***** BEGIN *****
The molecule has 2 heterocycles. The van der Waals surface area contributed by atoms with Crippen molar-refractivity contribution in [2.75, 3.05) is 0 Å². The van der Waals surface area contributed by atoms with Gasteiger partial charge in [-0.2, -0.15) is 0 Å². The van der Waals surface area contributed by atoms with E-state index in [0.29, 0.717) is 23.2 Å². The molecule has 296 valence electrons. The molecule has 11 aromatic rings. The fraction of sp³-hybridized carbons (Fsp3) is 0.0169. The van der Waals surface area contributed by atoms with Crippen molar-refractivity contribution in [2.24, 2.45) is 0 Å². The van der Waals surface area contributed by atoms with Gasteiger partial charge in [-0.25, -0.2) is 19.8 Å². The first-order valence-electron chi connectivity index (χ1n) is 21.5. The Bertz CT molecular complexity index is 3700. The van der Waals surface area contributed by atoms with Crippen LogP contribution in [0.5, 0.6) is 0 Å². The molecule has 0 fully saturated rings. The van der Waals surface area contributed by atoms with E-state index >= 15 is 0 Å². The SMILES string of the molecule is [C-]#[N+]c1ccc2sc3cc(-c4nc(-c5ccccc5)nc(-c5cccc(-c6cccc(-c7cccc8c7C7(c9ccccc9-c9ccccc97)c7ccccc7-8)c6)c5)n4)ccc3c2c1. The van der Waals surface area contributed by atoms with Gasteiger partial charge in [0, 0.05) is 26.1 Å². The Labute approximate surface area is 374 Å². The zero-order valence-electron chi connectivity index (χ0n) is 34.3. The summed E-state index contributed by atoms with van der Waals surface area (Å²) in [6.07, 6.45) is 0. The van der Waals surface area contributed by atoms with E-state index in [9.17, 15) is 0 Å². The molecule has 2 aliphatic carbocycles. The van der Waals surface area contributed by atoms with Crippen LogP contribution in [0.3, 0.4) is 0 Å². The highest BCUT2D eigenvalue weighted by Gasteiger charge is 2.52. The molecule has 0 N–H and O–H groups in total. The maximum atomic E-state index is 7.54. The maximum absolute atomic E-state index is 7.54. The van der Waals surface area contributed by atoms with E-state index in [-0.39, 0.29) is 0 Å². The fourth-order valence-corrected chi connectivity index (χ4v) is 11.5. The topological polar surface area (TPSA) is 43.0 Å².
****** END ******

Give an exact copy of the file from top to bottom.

The molecule has 2 heterocycles. The van der Waals surface area contributed by atoms with Crippen molar-refractivity contribution in [2.75, 3.05) is 0 Å². The van der Waals surface area contributed by atoms with Gasteiger partial charge in [-0.2, -0.15) is 0 Å². The van der Waals surface area contributed by atoms with E-state index in [0.29, 0.717) is 23.2 Å². The molecule has 296 valence electrons. The molecule has 11 aromatic rings. The fraction of sp³-hybridized carbons (Fsp3) is 0.0169. The van der Waals surface area contributed by atoms with Crippen molar-refractivity contribution in [2.24, 2.45) is 0 Å². The van der Waals surface area contributed by atoms with Gasteiger partial charge in [-0.25, -0.2) is 19.8 Å². The first-order valence-electron chi connectivity index (χ1n) is 21.5. The Bertz CT molecular complexity index is 3700. The van der Waals surface area contributed by atoms with Crippen LogP contribution in [0.5, 0.6) is 0 Å². The molecule has 0 fully saturated rings. The van der Waals surface area contributed by atoms with E-state index >= 15 is 0 Å². The SMILES string of the molecule is [C-]#[N+]c1ccc2sc3cc(-c4nc(-c5ccccc5)nc(-c5cccc(-c6cccc(-c7cccc8c7C7(c9ccccc9-c9ccccc97)c7ccccc7-8)c6)c5)n4)ccc3c2c1. The van der Waals surface area contributed by atoms with Gasteiger partial charge in [0, 0.05) is 26.1 Å². The Labute approximate surface area is 374 Å². The zero-order valence-electron chi connectivity index (χ0n) is 34.3. The summed E-state index contributed by atoms with van der Waals surface area (Å²) in [6.07, 6.45) is 0. The van der Waals surface area contributed by atoms with E-state index in [9.17, 15) is 0 Å². The molecule has 2 aliphatic carbocycles. The van der Waals surface area contributed by atoms with Crippen LogP contribution in [0.3, 0.4) is 0 Å². The highest BCUT2D eigenvalue weighted by Gasteiger charge is 2.52. The molecule has 0 N–H and O–H groups in total. The maximum atomic E-state index is 7.54. The maximum absolute atomic E-state index is 7.54. The van der Waals surface area contributed by atoms with E-state index in [-0.39, 0.29) is 0 Å². The fourth-order valence-corrected chi connectivity index (χ4v) is 11.5. The topological polar surface area (TPSA) is 43.0 Å².